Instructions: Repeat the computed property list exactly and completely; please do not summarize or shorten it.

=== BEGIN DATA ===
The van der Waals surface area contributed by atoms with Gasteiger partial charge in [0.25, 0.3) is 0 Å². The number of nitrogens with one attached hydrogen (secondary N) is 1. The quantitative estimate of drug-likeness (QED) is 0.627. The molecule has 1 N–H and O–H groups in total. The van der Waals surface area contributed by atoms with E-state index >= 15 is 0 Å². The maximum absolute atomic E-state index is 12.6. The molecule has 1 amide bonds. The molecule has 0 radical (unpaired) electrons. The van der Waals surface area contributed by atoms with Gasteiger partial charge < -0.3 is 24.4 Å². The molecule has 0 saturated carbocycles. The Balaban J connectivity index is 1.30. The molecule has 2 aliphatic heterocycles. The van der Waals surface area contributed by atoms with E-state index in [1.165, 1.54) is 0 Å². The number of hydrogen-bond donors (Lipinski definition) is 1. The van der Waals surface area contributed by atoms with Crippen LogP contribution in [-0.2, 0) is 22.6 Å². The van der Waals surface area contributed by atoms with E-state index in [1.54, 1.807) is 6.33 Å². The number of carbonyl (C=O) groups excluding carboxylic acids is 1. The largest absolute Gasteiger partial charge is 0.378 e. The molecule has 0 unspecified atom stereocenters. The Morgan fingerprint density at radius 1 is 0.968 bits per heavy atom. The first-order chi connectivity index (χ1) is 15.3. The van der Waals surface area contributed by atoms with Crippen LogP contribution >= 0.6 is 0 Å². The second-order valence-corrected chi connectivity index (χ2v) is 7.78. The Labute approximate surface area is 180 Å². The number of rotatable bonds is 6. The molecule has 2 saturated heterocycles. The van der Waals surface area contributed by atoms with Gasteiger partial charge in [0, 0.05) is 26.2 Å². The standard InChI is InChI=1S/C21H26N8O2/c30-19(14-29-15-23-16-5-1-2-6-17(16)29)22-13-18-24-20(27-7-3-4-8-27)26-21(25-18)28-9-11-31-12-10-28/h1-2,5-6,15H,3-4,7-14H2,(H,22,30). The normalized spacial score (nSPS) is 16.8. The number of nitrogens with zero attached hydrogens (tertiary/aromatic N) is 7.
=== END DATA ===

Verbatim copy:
The van der Waals surface area contributed by atoms with Gasteiger partial charge in [0.25, 0.3) is 0 Å². The number of nitrogens with one attached hydrogen (secondary N) is 1. The quantitative estimate of drug-likeness (QED) is 0.627. The molecule has 1 N–H and O–H groups in total. The van der Waals surface area contributed by atoms with E-state index >= 15 is 0 Å². The maximum absolute atomic E-state index is 12.6. The molecule has 1 amide bonds. The molecule has 0 radical (unpaired) electrons. The van der Waals surface area contributed by atoms with Gasteiger partial charge < -0.3 is 24.4 Å². The molecule has 0 saturated carbocycles. The Balaban J connectivity index is 1.30. The molecule has 2 aliphatic heterocycles. The van der Waals surface area contributed by atoms with E-state index in [1.165, 1.54) is 0 Å². The number of hydrogen-bond donors (Lipinski definition) is 1. The van der Waals surface area contributed by atoms with Crippen LogP contribution in [-0.2, 0) is 22.6 Å². The van der Waals surface area contributed by atoms with E-state index in [1.54, 1.807) is 6.33 Å². The number of carbonyl (C=O) groups excluding carboxylic acids is 1. The largest absolute Gasteiger partial charge is 0.378 e. The molecule has 0 unspecified atom stereocenters. The Morgan fingerprint density at radius 1 is 0.968 bits per heavy atom. The first-order chi connectivity index (χ1) is 15.3. The van der Waals surface area contributed by atoms with Crippen LogP contribution >= 0.6 is 0 Å². The second-order valence-corrected chi connectivity index (χ2v) is 7.78. The Labute approximate surface area is 180 Å². The number of rotatable bonds is 6. The molecule has 2 saturated heterocycles. The van der Waals surface area contributed by atoms with Gasteiger partial charge in [0, 0.05) is 26.2 Å². The standard InChI is InChI=1S/C21H26N8O2/c30-19(14-29-15-23-16-5-1-2-6-17(16)29)22-13-18-24-20(27-7-3-4-8-27)26-21(25-18)28-9-11-31-12-10-28/h1-2,5-6,15H,3-4,7-14H2,(H,22,30). The normalized spacial score (nSPS) is 16.8. The number of nitrogens with zero attached hydrogens (tertiary/aromatic N) is 7.